Historically, in forest ecosystems composed of dry mixed conifers and ponderosa pine trees there have always been reported wildfires. Such fires have always been low severity fires in terms of their severity. In addition to that, their frequency has been low with most of them occurring every 2-25 years. Ponderosa pine trees are characterized by a very thick bark, which is a very good adaptation to help such trees to survive during wildfire outbreaks. Though Santa Fe National Forest is predominantly composed of these mixed conifers and ponderosa pines, the forest is at very high risks of wildfires and the consequences of the occurrence wildfires could prove to be very costly to valued resources and assets in and around the forest. This paper seeks to identify the main causes of wildfires in Santa Fe National Forest and the resulting consequences.
There are two main factors that increase the risk of fires in San Fe National Forest. The first factor that has caused the increase in the risk of wildfires in Santa Fe National Forest is climate change resulting from global warming. According to the United States Environmental Protection Agency, human activities have greatly increased the amount of carbon dioxide in the atmosphere about 40 percent in the last three centuries. This is why in the state of New Mexico; tremendous amount of warming has been experienced over the last century. The EPA has shown that there is a causal relationship between higher temperatures and wildfires. Higher temperatures not only increase the extent of wildfires but also increase their frequency and severity. This is why Santa Fe National Forest faces an increased risk of wildfires today. These wildfires are caused by the drier and hooter conditions that are currently being experienced in the forest. The second cause of increased risk of wild fires in Santa Fe National Forest is the change in the structure of the forest’s vegetation. The forest is no longer the same like the past when there was a prevalence of forest fires. According to the United States Department of Agriculture, Forest Service, Santa Fe National Forest has experienced significant changes. In the past, the forest was mainly made up of open ponderosa pine stands that had grass growth underneath. Today, however, there are dense stands that are not only overstocked but are also made up of numerous spindly little trees. This has increased the amount of biomass fuel for wildfires. They not only promote higher intensity wildfires but also but also promote fires that can cover larger masses of land. This is because when there is more material to burn, wild fires will not only be intense but will also be larger.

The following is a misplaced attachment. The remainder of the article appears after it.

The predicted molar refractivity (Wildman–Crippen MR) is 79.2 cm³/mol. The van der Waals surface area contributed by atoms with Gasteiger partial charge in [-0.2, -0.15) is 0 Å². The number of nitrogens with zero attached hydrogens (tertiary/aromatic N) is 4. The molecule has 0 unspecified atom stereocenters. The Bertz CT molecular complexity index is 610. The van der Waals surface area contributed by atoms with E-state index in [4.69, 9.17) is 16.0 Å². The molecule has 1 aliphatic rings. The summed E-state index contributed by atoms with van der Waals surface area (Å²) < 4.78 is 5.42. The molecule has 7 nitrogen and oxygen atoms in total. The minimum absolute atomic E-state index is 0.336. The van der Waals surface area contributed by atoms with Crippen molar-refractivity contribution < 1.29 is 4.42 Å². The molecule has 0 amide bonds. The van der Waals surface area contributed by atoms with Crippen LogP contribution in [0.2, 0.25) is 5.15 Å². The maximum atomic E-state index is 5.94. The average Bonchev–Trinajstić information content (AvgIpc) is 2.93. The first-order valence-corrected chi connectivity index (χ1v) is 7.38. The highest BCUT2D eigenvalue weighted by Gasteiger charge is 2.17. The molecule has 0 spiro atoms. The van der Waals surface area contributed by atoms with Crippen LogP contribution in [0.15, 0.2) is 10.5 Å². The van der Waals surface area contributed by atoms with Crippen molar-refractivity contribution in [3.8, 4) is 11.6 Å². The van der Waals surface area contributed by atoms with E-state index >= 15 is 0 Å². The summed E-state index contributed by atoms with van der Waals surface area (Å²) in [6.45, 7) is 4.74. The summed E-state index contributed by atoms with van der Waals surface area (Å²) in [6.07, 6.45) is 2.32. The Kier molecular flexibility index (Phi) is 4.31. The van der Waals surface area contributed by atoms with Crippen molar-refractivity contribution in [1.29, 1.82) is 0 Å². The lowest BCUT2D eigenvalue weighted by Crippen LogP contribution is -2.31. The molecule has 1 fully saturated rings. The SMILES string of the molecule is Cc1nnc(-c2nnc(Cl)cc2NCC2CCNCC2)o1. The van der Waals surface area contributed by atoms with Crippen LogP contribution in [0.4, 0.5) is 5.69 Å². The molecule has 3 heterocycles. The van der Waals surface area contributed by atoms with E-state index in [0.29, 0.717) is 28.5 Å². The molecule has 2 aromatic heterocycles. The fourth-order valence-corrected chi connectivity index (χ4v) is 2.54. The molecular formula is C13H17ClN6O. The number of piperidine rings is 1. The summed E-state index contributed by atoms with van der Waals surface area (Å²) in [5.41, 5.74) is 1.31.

Increased risk of wildfires in the forest has several consequences to the various valued and assets both in the forest and in areas adjacent to the forest. Valued resources and assets refer to the different things of value that could get damaged in case there is an onset of fire in the forest. They include water catchment areas in the forest, the wildlife in the forest, and the private and public property around the forest (Bassett). It also includes the loss of the vast amount of trees that make up Santa Fe National Forest. These fires would also contribute to further climate change because forests are good stores for carbon dioxide and its destruction would lead to the release of tremendous amounts of carbon dioxide into the atmosphere.
In conclusion, Santa Fe National Forest currently faces an increased risk of wildfires than in the past. This can be attributed to climate change contributed by global warming and the change in the structure of the forest. The consequence of this increased risk of wildfires is the destruction of the different valued assets both in and around the forest.
United States Department of Agriculture. “Santa Fe National Forest.” Forest Service, https://www.fs.usda.gov/detail/santafe/fire/?cid=fsbdev7_021059
United States Environmental Protection Agency. “What Climate Change Means for New Mexico.” August 2016, https://19january2017snapshot.epa.gov/sites/production/files/2016- 09/documents/climate-change-nm.pdf
Bassett, Steven. “Wildfire Risk Assessment.” 22 March 2018, https://static1.squarespace.com/static/57b62cb1ebbd1a48387a40ef/t/5b0d8e6d6d2a73fa9 a91226b/1527615136172/GSFFC_WildfireRiskAssessment_FullReport.pdf
Although there were a lot of research and reading, this segment of writing did not give me too much trouble over all. At first I spent most of my time on putting all my research together and tried to use them as efficient as possible, then I realized the organization could be found on the text book, so I re-wrote my paper after reading the book.